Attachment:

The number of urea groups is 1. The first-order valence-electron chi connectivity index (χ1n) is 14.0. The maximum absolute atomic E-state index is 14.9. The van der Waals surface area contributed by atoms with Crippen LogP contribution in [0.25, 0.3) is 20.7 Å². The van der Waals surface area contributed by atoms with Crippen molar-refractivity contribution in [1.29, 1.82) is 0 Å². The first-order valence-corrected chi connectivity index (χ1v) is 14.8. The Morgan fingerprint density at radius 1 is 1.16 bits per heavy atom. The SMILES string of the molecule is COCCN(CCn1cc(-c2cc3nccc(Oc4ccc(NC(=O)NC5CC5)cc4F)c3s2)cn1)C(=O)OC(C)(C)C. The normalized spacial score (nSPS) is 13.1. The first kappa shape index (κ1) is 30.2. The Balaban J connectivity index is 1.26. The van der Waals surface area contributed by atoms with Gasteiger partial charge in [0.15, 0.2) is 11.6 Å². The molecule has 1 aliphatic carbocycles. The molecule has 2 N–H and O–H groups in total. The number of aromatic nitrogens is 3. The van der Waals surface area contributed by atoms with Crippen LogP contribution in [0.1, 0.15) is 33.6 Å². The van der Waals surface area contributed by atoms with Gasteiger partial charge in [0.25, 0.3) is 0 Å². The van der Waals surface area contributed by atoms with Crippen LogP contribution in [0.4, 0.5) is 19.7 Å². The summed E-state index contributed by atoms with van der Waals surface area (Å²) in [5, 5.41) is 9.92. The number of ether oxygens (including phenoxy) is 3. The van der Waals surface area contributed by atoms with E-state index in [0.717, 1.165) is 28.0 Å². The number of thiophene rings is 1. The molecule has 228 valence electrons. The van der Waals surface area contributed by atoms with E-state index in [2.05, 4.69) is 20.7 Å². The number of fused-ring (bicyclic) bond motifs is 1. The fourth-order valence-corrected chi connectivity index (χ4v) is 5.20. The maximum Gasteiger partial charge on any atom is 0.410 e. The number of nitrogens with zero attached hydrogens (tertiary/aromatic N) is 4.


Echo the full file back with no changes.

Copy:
The number of urea groups is 1. The first-order valence-electron chi connectivity index (χ1n) is 14.0. The maximum absolute atomic E-state index is 14.9. The van der Waals surface area contributed by atoms with Crippen LogP contribution in [0.25, 0.3) is 20.7 Å². The van der Waals surface area contributed by atoms with Crippen molar-refractivity contribution in [1.29, 1.82) is 0 Å². The first-order valence-corrected chi connectivity index (χ1v) is 14.8. The Morgan fingerprint density at radius 1 is 1.16 bits per heavy atom. The SMILES string of the molecule is COCCN(CCn1cc(-c2cc3nccc(Oc4ccc(NC(=O)NC5CC5)cc4F)c3s2)cn1)C(=O)OC(C)(C)C. The normalized spacial score (nSPS) is 13.1. The first kappa shape index (κ1) is 30.2. The Balaban J connectivity index is 1.26. The van der Waals surface area contributed by atoms with Gasteiger partial charge in [0.15, 0.2) is 11.6 Å². The molecule has 1 aliphatic carbocycles. The molecule has 2 N–H and O–H groups in total. The number of aromatic nitrogens is 3. The van der Waals surface area contributed by atoms with Crippen LogP contribution in [0.1, 0.15) is 33.6 Å². The van der Waals surface area contributed by atoms with Gasteiger partial charge in [0.25, 0.3) is 0 Å². The van der Waals surface area contributed by atoms with Crippen LogP contribution in [0.4, 0.5) is 19.7 Å². The summed E-state index contributed by atoms with van der Waals surface area (Å²) in [5, 5.41) is 9.92. The number of ether oxygens (including phenoxy) is 3. The van der Waals surface area contributed by atoms with E-state index in [0.717, 1.165) is 28.0 Å². The number of thiophene rings is 1. The molecule has 228 valence electrons. The van der Waals surface area contributed by atoms with E-state index in [2.05, 4.69) is 20.7 Å². The number of fused-ring (bicyclic) bond motifs is 1. The fourth-order valence-corrected chi connectivity index (χ4v) is 5.20. The maximum Gasteiger partial charge on any atom is 0.410 e. The number of nitrogens with zero attached hydrogens (tertiary/aromatic N) is 4.